YouTube CEO Susan Wojcicki and Google exec Dennis Troper share tips and tales

Alumni in conversation with Campus Provost Marlene Tromp

Photo of Susan Wojcicki surrounded by UCSC students
YouTube CEO Susan Wojcicki was surrounded by students after she and her husband, Google product director Dennis Troper, returned to campus Saturday for a public conversation with Campus Provost and Executive Vice Chancellor Marlene Tromp. (Photos by Yunsong Xie)
Wide shot of Marlene Tromp, Susan Wojcicki, Dennis Troper, and crowd

Tech titan Susan Wojcicki urged college students to pursue careers of meaning and impact in fields that are growing—and to be flexible and humble as they begin their work lives.

"You don't have a lot of skills yet. Be flexible," Wojcicki told a crowd of several hundred, including many students, that gathered in the Colleges 9/10 Multipurpose Room on Saturday morning. "Join a great company where you're going to learn. Be open and willing to do anything that's asked."

That advice was among the gems alumni Wojcicki (M.S., '93) and her husband Dennis Troper (M.S., '93) offered during a free-ranging, hour-long conversation with Executive Vice Chancellor Marlene Tromp about their path from the redwoods to the highest echelons of YouTube and Google. Wojcicki and Troper, who directs product management for the wearables division of Google, met on campus as graduate students in the master's in applied economics program. They married in 1998—one year before Wojcicki joined Google as employee No. 16.

Today, as hugely successful tech leaders and the parents of five children, Wojcicki and Troper have plenty of opportunities to give career advice to college students, and their own kids.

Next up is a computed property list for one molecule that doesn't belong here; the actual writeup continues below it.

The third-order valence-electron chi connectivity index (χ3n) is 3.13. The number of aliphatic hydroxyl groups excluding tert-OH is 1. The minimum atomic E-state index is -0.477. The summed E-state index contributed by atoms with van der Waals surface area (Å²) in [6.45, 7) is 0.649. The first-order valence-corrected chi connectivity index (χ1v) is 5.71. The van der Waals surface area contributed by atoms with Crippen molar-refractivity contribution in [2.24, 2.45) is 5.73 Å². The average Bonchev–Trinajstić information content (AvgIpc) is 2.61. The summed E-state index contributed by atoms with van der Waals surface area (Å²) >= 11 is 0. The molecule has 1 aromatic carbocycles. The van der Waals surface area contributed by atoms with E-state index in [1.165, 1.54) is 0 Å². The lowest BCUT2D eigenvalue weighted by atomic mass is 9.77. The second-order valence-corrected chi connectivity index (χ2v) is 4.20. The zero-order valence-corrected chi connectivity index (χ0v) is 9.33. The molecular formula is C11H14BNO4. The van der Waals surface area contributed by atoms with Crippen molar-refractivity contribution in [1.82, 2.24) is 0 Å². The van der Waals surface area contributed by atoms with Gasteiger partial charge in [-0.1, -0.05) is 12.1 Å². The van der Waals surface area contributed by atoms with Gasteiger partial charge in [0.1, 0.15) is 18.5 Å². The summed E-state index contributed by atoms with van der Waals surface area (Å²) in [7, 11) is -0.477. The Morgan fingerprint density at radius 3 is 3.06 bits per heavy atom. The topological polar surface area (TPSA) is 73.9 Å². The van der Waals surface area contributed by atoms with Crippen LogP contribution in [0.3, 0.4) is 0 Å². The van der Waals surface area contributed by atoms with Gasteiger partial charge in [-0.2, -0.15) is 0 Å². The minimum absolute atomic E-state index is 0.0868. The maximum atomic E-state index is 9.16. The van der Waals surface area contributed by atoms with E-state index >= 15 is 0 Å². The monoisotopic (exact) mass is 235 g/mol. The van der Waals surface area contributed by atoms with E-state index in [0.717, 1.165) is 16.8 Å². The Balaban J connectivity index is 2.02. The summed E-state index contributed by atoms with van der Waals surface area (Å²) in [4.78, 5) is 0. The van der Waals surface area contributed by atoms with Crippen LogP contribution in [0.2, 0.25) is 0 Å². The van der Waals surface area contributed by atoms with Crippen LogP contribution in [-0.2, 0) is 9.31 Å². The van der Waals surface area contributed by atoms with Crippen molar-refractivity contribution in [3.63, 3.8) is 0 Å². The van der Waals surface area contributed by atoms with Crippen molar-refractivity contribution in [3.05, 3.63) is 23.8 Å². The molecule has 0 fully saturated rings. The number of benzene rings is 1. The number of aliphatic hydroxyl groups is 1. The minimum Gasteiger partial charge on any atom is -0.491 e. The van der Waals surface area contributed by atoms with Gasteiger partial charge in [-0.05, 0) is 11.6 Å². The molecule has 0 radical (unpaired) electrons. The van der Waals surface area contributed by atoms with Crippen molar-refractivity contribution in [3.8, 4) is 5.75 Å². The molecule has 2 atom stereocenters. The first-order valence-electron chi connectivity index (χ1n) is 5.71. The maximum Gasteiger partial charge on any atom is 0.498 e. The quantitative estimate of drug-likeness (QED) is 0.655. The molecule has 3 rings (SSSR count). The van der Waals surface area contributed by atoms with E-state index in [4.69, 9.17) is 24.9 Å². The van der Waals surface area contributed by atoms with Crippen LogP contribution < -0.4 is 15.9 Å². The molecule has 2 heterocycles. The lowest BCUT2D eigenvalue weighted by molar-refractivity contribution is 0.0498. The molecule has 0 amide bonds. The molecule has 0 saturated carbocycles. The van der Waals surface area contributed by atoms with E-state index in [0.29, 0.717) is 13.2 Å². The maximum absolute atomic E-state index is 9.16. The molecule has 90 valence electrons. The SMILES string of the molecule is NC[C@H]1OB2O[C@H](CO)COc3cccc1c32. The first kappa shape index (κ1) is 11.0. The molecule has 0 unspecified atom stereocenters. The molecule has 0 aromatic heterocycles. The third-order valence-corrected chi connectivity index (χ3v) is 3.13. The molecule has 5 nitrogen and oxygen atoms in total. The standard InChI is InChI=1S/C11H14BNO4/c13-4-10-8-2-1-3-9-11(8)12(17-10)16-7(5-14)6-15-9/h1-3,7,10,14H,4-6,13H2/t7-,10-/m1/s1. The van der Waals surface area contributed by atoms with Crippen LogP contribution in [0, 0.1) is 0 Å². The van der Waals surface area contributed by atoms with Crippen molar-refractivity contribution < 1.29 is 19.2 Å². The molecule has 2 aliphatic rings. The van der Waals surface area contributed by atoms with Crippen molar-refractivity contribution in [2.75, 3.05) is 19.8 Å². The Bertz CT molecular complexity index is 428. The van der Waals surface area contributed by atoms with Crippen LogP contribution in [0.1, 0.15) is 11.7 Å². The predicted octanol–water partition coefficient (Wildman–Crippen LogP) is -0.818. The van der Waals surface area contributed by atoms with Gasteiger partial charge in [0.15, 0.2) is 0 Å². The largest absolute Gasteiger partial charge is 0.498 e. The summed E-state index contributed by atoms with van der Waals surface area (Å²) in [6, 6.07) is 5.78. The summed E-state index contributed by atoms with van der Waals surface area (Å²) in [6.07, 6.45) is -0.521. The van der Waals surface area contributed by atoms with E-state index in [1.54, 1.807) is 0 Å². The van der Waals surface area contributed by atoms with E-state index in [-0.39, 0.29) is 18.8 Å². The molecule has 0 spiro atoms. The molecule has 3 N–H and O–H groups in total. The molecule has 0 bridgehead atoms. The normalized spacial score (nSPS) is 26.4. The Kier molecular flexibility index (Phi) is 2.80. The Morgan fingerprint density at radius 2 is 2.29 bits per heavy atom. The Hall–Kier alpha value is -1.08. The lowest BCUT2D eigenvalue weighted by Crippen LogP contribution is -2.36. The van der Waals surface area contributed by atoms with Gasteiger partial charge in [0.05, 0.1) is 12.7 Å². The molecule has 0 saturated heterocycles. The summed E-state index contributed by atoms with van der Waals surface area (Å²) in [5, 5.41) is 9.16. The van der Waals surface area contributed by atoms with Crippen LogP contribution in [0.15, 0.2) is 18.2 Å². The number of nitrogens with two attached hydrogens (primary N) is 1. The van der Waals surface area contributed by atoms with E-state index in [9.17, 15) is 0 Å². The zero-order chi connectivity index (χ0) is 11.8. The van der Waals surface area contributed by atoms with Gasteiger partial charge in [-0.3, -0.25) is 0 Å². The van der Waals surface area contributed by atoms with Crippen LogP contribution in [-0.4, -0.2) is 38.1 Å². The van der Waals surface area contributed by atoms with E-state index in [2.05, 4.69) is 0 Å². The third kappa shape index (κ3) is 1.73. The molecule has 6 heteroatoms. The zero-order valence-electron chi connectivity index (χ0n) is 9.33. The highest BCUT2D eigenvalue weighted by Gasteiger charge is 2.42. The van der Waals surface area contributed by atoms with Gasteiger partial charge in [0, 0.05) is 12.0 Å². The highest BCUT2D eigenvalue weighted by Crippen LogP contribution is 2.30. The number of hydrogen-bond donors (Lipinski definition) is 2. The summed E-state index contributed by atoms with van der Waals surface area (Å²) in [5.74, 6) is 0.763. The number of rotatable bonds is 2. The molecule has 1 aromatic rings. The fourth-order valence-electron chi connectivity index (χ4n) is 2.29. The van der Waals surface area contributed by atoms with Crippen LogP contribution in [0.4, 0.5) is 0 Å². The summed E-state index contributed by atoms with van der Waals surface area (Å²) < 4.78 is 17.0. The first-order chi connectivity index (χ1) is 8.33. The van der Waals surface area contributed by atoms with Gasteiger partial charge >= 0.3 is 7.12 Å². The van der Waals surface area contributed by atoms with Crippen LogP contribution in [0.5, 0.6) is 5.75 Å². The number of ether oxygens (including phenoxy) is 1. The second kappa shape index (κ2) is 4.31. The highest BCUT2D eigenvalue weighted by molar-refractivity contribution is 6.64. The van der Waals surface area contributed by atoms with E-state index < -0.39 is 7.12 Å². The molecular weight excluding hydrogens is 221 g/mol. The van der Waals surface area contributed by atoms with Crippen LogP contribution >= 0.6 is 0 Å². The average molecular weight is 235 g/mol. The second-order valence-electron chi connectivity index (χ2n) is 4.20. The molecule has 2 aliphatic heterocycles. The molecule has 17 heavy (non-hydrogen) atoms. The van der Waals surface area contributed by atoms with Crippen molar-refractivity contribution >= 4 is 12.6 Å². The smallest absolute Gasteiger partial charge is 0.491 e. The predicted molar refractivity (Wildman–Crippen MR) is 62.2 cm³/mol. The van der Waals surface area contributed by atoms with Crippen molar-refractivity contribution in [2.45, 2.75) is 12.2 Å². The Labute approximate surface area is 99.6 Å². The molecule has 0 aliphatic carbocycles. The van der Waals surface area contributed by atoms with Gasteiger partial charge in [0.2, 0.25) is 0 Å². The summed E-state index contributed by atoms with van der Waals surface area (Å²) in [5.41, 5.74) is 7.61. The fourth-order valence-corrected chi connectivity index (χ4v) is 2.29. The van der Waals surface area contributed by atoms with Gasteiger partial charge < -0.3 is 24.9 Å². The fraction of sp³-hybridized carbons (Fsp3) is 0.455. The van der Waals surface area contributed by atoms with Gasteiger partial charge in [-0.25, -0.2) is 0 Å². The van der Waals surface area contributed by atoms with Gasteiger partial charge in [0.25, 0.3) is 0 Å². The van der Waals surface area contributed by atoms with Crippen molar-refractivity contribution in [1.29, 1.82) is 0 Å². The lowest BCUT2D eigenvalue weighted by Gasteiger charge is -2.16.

"When our son wanted to work at Pixar, I told him to say, 'I'll do anything. I'll take any job at Pixar,' " she said. "Once you're inside, it's easier to move around. Learn skills, do a great job, and you'll be positioned for your next job."

What's the world going to look like in 10 years?

One of the most powerful and accomplished women in Silicon Valley, Wojcicki was five months pregnant when she signed on at Google. "It didn't seem like a risky decision," she recalled. "I saw that this is the future."

That willingness to embrace the unknown has propelled Wojcicki's career.

"I tell people to think about what's meaningful to them and to choose areas where you see growth," she said, adding that she sees a lot of opportunity in technology. "We're at the beginning of this revolution."

"Following your passion is really important," added Troper. "Don't follow the easy route. Challenge yourself to get the hard work done."

Wojcicki sees the medical field being transformed by technology, through drug discovery, apps, and genetics, while Troper noted that climate change poses another huge opportunity for tech entrepreneurs.

"I say, ask yourself what you think the world will look like in 10 years—I ask myself that, too—and then work backwards," said Wojcicki. "What's going to be big in 10 years that's not big today?"

Unconscious bias, censorship, and free speech

As a woman in tech, Wojcicki has faced challenges, some of which she attributes to "unconscious bias."

"I try to give people the benefit of the doubt—and I also make sure it doesn't get in my way," she said, describing techniques she has developed over the years. "I'll tell people, 'I already know that.' Or 'I'm the world's expert in that.' Or 'I developed that system.' "

"Try to think positively and try to make it work," she said. "When it's an issue, bring it up. And try to be in a place that's fundamentally supportive."

At YouTube, the biggest challenges facing the company today are ensuring high-quality content, matching it to users, and striking the balance between censorship and free speech, said Wojcicki.